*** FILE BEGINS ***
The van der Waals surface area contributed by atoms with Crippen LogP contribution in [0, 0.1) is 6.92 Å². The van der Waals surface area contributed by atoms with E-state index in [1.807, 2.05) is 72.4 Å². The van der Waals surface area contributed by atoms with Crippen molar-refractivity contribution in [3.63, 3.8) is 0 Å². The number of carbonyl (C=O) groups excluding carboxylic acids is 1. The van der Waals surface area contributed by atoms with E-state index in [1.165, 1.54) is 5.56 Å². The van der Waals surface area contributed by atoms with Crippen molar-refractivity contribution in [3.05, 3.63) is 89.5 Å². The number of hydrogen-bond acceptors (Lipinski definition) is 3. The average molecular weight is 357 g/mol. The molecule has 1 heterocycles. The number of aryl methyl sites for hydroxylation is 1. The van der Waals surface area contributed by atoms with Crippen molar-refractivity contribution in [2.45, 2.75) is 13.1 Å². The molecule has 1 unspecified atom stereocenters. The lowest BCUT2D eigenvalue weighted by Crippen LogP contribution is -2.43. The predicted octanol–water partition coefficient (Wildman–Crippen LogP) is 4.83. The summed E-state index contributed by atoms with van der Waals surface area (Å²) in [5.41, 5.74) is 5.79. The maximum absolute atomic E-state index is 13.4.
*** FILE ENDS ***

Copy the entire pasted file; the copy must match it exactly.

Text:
The van der Waals surface area contributed by atoms with Crippen LogP contribution in [0, 0.1) is 6.92 Å². The van der Waals surface area contributed by atoms with E-state index in [1.807, 2.05) is 72.4 Å². The van der Waals surface area contributed by atoms with Crippen molar-refractivity contribution in [3.63, 3.8) is 0 Å². The number of carbonyl (C=O) groups excluding carboxylic acids is 1. The van der Waals surface area contributed by atoms with E-state index in [1.165, 1.54) is 5.56 Å². The van der Waals surface area contributed by atoms with Crippen molar-refractivity contribution in [3.05, 3.63) is 89.5 Å². The number of hydrogen-bond acceptors (Lipinski definition) is 3. The average molecular weight is 357 g/mol. The molecule has 1 heterocycles. The number of aryl methyl sites for hydroxylation is 1. The van der Waals surface area contributed by atoms with Crippen molar-refractivity contribution in [2.45, 2.75) is 13.1 Å². The molecule has 1 unspecified atom stereocenters. The lowest BCUT2D eigenvalue weighted by Crippen LogP contribution is -2.43. The predicted octanol–water partition coefficient (Wildman–Crippen LogP) is 4.83. The summed E-state index contributed by atoms with van der Waals surface area (Å²) in [5.41, 5.74) is 5.79. The maximum absolute atomic E-state index is 13.4.